Five years ago we merged our trading standards and fire and rescue service to form a single community protection directorate.
- Project: Single community protection directorate
- Objectives: Bring fire and trading standards together in a single service
- Timescale: 2011 – present
- Cost to authority: Small cost relating to voluntary redundancies – net savings below (see outcomes)
- Number of staff working on project: Total staff involved 854 FTE
- Outcomes: Quicker action on fire risks from faulty goods; simpler regulatory process for local businesses, £250,000 savings per year
- Officer contact details: Roy Wilsher
While I wouldn’t pretend it’s been plain sailing, it’s been an enormously beneficial move for both services.
The merger might at first seem a little tenuous; there is a world of difference between a lot of the day-to-day work of a firefighter and a trading standards officer but the logic was compelling.
In response to the 2008 financial crisis, we held a review of our structures and services and identified two big areas of overlap between fire and trading standards: both regulate local businesses and both protect vulnerable people. This is most evident in the work we do to protect older people. The people most likely to fall victim to scammers and rogue traders are also the people most at risk of death or serious injury in a fire. As a single directorate we can work more effectively to protect these people from both risks.
We launched the community protection directorate in January 2011. I became the county council’s director of community protection, with a management board comprising senior fire and trading standards officers.
Hertfordshire was the first council to establish a fully integrated team structure for a fire and rescue and trading standards combined service. In this department, trading standards officers manage uniformed fire service personnel and vice versa.
However much sense a merger makes, it’s always challenging to implement in practice and this was no different. Trading standards and the fire service had very different cultures and management styles, not to mention different terms and conditions of employment. Because our aim was to integrate seamlessly, our change management programme was more complicated than simply merging the existing teams into a single management structure. Both services were, in effect, restructured, with new roles created and existing roles removed in a process that sometimes saw fire and trading standards officers competing for the same role.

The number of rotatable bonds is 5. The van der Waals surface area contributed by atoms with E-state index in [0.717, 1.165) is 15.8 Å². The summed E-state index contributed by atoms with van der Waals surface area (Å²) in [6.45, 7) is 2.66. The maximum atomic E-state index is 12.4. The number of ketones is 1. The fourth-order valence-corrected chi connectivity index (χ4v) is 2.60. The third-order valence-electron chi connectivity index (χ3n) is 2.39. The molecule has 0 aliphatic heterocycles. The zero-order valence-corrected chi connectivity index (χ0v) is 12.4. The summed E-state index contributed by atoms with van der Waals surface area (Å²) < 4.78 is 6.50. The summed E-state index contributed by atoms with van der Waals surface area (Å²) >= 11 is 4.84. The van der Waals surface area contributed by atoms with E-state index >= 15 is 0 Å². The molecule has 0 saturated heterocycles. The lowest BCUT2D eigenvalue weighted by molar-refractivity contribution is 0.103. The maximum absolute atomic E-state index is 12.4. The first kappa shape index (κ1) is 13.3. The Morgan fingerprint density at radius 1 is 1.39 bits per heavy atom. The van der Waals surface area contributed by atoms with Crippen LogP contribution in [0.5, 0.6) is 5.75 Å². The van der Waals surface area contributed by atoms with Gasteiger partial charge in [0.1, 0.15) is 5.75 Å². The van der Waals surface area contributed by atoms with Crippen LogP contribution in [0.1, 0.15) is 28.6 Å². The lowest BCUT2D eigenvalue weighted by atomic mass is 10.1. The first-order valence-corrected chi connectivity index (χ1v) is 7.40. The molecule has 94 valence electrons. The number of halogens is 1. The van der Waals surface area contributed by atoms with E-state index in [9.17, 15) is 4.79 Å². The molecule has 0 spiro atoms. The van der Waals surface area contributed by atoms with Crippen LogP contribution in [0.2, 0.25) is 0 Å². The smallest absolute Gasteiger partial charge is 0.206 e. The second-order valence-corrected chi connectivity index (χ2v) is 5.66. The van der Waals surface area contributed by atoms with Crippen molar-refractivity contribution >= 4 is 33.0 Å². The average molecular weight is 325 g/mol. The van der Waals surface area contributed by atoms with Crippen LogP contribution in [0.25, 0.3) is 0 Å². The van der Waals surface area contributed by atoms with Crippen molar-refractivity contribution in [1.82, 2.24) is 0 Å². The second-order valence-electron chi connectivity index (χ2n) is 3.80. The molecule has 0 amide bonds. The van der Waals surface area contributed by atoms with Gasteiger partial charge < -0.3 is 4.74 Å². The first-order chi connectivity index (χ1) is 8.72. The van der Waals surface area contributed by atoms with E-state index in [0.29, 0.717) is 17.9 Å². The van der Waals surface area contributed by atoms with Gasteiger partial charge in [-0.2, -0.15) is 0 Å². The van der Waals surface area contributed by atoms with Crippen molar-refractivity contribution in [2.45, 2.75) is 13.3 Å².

We’ve since made a concerted effort to build a single culture, management style and ethos within the joint service so we can maximise the benefits of the merger and make the best use of all our resources.
A key benefit has been the ability to take swift action to tackle the fire risks posed by dangerous products. When Stevenage Blue Watch attended a fire caused by a faulty phone charger in October last year, the operational watch commander, having established where the charger was bought, was able to speak to a trading standards colleague the same day who seized the retailer’s remaining stock – all within 24 hours of the fire. This close relationship has made a real difference.
While the benefits to residents are significant, there are also benefits for local businesses. The directorate is able to act as a single regulator covering fire safety, product safety and fair trading with a single philosophy underpinning the approach to regulation. Organisations have saved thousands of pounds as a result, giving a real boost to Hertfordshire businesses.
The merged team also makes primary authority simpler. Primary authority is a government scheme that enables a business to form a legally recognised partnership with one local authority (the primary authority) to get assured advice about how they can comply most efficiently with regulation, because local authorities can sometimes differ in how they interpret regulation. This assured advice must then be taken into account by other local authorities when dealing with that business. In Hertfordshire, the same team can act as primary authority for both fire and trading standards.
With collaboration high on everyone’s agenda this seamless integration of services within a county council shows the benefits that can be delivered by looking beyond obvious mergers and identifying potential partners with the same aims and audiences even if they are very different organisations.
Roy Wilsher, director of community protection, Hertfordshire CC